Israel/Palestine: The Politics of a Two-State Solution

  • Israel/Palestine and the Politics of a Two-State Solution
  • When Peace Fails: Lessons from Belfast for the Middle East

Sunday, April 3, 2011

Playing the Blue Card

Long before the term "playing the China card" was coined there was "playing the Orange card." The term was invented in 1886 when Secretary of the Exchequer (treasury secretary) Randolph Churchill, the father of Winston, went to Ulster Hall in Belfast and made an anti-Home Rule speech. Home Rule was the proposal to grant political autonomy to all of Ireland proposed in a bill by Liberal Party leader and Prime Minister Gladstone with the support of the Irish Parliamentary Party. The pro-British Protestant unionists in Ulster were entirely opposed to what they dubbed Rome Rule i.e. the Catholics would take orders from Rome. Churchill ended his speech to tremendous applause with the line "Ulster will fight and Ulster will be right!" It was called the Orange card as orange was the Protestant color in honor of King William of Orange the victor of the Battle of the Boyne in 1690 over King James II. "King Billy's" victory kept Ireland Protestant and British.

This ended up as the start of a relationship between the Ulster Unionists and the Conservatives that lasted for over a century. It stymied attempts by Liberal politicians to reach a political solution to the Irish question. After the Home Rule Bill was defeated in the House of Commons in 1886, it was reintroduced by Gladstone in his final government in the 1890s and defeated in the House of Lords. In 1911 the Liberal Party finally passed a bill that allowed the Lords to only hold up legislation for three years rather than vetoing it permanently. Home Rule was set to be introduced in Ireland in 1914, sparking a mutiny by Anglo-Irish and Scots-Irish officers at Curragh Barracks in the summer of 1914. The officers refused to be used to put down armed resistance by Protestants to the imposition of home rule in Ireland. The Conservatives supported the mutineers.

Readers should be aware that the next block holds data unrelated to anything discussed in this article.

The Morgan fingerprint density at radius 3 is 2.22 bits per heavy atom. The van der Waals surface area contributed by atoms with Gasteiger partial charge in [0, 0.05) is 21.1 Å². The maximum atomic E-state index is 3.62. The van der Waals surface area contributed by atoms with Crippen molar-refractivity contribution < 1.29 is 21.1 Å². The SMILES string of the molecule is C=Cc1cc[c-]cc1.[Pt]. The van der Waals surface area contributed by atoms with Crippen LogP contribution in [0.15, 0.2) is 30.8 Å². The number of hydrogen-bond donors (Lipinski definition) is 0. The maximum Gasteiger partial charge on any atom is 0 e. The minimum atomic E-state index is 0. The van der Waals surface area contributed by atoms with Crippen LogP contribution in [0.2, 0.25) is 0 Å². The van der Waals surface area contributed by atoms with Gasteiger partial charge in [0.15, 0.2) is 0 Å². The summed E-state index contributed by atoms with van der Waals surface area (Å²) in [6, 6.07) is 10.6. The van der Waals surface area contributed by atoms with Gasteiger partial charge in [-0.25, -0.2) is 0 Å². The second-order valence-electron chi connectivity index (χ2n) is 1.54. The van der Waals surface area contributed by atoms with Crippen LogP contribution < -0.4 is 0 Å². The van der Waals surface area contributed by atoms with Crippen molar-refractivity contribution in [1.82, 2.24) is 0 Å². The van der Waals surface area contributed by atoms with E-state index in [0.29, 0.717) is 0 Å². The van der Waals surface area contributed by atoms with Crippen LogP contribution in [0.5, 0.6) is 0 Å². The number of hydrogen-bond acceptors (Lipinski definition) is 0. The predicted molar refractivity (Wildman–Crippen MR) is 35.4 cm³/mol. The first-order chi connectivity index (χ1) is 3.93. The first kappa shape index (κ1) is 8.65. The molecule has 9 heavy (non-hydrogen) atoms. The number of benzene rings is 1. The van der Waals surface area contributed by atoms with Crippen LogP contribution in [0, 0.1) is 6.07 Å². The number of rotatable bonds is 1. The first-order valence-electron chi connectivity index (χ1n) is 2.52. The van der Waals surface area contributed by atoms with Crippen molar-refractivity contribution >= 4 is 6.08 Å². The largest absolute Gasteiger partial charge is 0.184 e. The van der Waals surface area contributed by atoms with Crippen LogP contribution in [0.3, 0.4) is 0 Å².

The Irish question was then put on hold for four years by the outbreak of World War I. The attempt to introduce conscription in Ireland resulted in a massive alienation of the Irish population and the question was eventually solved in December 1921 by Britain granting commonwealth status to Ireland after a low-casualty guerrilla war that lasted for two-and-a-half years. The government granting this was a coalition government made up of both Liberals and Conservatives.

The last Conservative politician to attempt to play the Orange card was Enoch Powell, the politician opposed to immigration to Britain from the British Commonwealth. He was forced to leave the Conservatives and join the Ulster Unionist Party as an MP for South Down in order to back the unionists.

When it came to Middle East diplomacy it used to be the Republican Party that was the grown-up party that supported compromise and negotiation while the Democrats pandered to Israel. This began to change under Reagan and really changed under Bush Jr. Now Sarah Palin has played the Blue card by calling Obama's anti-settlement efforts "interference in an internal Israeli zoning dispute." As if an international border were merely a zone boundary!  The Tea Party has imitated the Conservatives in adopting the Blue card (or blue and white card) as the way to both oppose the national interest and win elections.  Palin the patriot. Palin the Kremlinologist and foreign policy expert.


  1. It seems like the Ulsters are a much more violent and oppressive culture to me. They plaster violent graffiti all over Belfast, and I can't forget those images of people throwing things at catholic girls going to school in a protestant neighborhood. The catholics mainly decorate the city with murals to fallen political prisoners. Thanks for giving some perspective to N. Ireland

  2. I assume you mean the unionists when you speak of the Ulsters (would this make the nationalists the Ulaids?). The republicans are just much more adept at public relations than the loyalists, but every bit as violent. Actually the youths of both cultures or sub-cultures are nearly interchangeable and like rioting for the craic.